Last month, the US Supreme Court granted a Petition for Writ of Certiorari for Murr v. State of Wisconsin (Docket Number 15-214). The question before the court is whether the “parcel as a whole” concept described in Penn Central Transportation Company v City of New York, requires that two legally distinct but commonly owned contiguous parcels must be combined for the purpose of a takings analysis.
In regulatory takings cases, the scope of property to be considered will often determine if a regulatory imposition constitutes a taking. Generally speaking, the larger the property to be considered, the less severe the regulatory impact on the entire parcel-as-a-whole. Conversely, the regulatory impact on a small parcel will be more concentrated and thus is more likely to be adverse. As the economic impact of a regulation is usually key important factor in determining whether a taking has occurred – with a regulation that entirely eliminates the value of the relevant parcel a per se taking – a decision by the Supreme Court to narrow or expand the definition the relevant parcel could be one of the most significant takings cases in decades. This is definitely a case to keep an eye on going forward.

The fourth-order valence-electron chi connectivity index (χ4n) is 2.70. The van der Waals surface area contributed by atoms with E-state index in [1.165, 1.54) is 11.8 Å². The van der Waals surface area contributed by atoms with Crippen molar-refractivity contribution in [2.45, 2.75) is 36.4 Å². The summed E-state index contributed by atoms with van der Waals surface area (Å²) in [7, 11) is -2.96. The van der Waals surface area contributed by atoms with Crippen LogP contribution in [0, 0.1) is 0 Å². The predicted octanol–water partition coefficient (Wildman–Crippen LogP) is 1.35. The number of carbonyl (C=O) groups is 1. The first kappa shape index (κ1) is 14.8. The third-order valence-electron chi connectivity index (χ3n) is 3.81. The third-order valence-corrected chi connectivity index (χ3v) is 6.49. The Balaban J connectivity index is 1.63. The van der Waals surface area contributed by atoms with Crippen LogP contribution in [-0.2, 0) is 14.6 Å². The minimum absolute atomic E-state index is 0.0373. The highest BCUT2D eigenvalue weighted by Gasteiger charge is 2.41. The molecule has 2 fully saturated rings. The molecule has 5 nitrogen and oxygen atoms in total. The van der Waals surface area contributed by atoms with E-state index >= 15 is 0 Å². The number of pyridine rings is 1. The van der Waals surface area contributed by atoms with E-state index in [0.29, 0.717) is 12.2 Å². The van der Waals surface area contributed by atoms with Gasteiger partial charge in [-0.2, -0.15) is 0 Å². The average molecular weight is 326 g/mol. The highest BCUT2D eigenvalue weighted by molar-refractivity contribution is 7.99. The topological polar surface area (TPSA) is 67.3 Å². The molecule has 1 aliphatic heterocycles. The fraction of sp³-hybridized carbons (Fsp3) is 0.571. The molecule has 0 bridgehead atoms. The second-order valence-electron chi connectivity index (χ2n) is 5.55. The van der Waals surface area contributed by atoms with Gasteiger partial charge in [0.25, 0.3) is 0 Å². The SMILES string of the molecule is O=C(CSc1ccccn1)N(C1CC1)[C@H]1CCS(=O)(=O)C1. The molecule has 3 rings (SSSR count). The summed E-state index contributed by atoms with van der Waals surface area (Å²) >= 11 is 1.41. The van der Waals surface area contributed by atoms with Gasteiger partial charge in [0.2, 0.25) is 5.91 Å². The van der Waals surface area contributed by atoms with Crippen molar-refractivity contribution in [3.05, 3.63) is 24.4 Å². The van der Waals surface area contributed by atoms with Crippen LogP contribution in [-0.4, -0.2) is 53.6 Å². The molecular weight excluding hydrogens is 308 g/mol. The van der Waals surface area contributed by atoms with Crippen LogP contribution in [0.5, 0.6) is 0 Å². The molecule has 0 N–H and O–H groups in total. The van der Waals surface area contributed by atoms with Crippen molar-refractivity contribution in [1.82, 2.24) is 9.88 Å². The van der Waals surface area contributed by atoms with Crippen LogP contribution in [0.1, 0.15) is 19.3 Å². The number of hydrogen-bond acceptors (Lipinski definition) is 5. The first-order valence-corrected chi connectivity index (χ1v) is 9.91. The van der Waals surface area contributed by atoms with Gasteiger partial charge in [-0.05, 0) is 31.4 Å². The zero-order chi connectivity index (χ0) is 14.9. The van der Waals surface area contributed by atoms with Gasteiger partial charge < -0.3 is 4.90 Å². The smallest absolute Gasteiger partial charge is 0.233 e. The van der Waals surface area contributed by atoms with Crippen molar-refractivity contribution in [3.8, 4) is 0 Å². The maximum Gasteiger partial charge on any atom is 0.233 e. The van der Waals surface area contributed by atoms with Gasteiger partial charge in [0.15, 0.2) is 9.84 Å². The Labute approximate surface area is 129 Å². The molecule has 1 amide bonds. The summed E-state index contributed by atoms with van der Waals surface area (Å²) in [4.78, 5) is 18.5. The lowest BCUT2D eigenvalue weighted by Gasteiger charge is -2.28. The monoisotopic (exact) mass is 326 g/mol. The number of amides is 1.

To familiarize yourself with the facts of the case more closely, the lower court’s decision was Murr v. Wisconsin, 359 Wisc. 2d 675 (Wis. App. 2014), rev. denied, 862 N.W.2d 899 (Wis. 2015).